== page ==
But where the Bible is silent on a matter, we are free to speak, so long as we do not bind our words on others.

  23. todd says:

    Been away for a bit, moving and all.

    At what point do we realize that those who hold so firmly to the traditions of the fathers are becoming or have become those who teach "another gospel" and those with whom we should not even eat? We are to be kind and loving to wayward sheep but stand firmly and if need be harshly against those who would enslave God's children. The apostles make this clear in many places in the scriptures.

    I have watched and read these developments for the past twenty years – since Mr. Music wrote his grand tome on what was approved and what was not – "Behold the Pattern." Since that time the traditionalist viewpoint has hardened even further and scriptures have been twisted more and more to deny the freedoms God has granted in Christ. It has gotten to the point that discussion is no longer productive. Perhaps it is reaching the point where further discussion is sinful as encouraging further apostacy on the traditionalist side.

  24. Frank B. says:

    Nick, that's classic Patrick Mead. What a great statement.

    Regarding what to retain and what to relegate to the trash heap. I'll start safe: Biblical authority is a keeper. Now precarious: But how is the Bible to be viewed as a whole and how are the specifics of Scripture to be handled by the church? In a world of feminists, de-constructionists, post-modernists, etc. etc., it seems like Campbell's idea about a Common Sense reading of Scripture is out the window, yes? There's the interpretive question that represents a bit of an impasse for us. Say what you want to about old paradigms. At least they were, well, . . . paradigmatic. Who's doing the best work on this one?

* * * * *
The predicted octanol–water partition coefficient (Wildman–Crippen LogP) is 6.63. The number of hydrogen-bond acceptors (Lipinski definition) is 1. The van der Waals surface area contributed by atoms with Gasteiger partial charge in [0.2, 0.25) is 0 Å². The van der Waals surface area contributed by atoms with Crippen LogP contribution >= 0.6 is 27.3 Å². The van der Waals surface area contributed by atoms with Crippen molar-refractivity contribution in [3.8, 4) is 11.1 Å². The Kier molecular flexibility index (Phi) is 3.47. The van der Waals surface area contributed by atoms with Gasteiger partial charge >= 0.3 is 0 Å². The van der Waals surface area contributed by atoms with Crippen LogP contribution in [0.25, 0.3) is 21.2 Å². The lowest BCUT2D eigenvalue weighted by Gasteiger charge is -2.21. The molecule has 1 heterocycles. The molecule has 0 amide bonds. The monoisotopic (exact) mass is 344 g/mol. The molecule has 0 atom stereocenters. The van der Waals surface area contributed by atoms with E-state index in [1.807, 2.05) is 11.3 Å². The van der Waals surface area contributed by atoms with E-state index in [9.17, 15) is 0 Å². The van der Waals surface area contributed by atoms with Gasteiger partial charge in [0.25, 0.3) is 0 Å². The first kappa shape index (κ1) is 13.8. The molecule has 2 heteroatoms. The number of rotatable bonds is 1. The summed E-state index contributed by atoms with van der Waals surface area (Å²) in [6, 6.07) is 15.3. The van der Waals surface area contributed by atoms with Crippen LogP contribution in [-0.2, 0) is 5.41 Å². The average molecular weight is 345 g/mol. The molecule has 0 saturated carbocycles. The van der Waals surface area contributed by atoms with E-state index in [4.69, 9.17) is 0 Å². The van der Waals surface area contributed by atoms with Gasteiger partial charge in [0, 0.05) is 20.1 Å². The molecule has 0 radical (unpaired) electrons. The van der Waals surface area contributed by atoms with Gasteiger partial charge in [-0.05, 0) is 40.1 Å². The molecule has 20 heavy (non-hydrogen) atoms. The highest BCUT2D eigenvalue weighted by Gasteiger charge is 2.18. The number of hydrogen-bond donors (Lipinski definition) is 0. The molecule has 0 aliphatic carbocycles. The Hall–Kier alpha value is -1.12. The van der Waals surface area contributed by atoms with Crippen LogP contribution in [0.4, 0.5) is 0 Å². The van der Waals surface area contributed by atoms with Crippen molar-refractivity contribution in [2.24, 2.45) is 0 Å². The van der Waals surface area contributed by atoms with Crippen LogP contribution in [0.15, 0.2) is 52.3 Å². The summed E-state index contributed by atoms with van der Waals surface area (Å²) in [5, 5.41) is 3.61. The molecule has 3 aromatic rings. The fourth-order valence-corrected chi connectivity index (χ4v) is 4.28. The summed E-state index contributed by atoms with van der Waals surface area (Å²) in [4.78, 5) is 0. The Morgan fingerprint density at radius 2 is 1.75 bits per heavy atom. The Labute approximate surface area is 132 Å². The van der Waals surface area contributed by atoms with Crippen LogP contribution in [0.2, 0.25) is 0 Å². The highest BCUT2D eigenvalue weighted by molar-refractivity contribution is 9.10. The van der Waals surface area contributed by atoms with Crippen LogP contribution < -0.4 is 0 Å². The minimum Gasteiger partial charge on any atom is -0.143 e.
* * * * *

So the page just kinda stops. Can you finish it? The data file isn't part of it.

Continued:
Next, the mentality and practice of trying to win the denomination war. Trash it. The war's over. Remember the Gilligan's Island episode where they encounter a Japanese submariner who thinks that WW2 is still on? Every CofC leader should watch that one. And yes, I'm very good-rooking! (Watch the show).

  25. Jay Guin says:


    I can appreciate your frustration. But I don't see how continued discussion encourages apostasy. It's not as though continued discussion of our disagreement somehow approves the views of those we are talking to. And I've never known withdrawal from dialogue to persuade anyone of anything.

    I will discuss these issues so long as there's a chance of persuading someone. I don't think that everyone is called to do that. I just think that's what I need to do.

    Some of us have a mission to our fellow Church of Christ members to share with them what we've learned, but we have a much larger mission to the many more lost people who've never even heard of Jesus. We can't spend all our energies on the Churches of Christ, and we can't continue to define ourselves by who we are not.

  26. Jay Guin says:

    Frank B —

    A Gilligan's Island theology? You should write a small group study guide. It'll sell!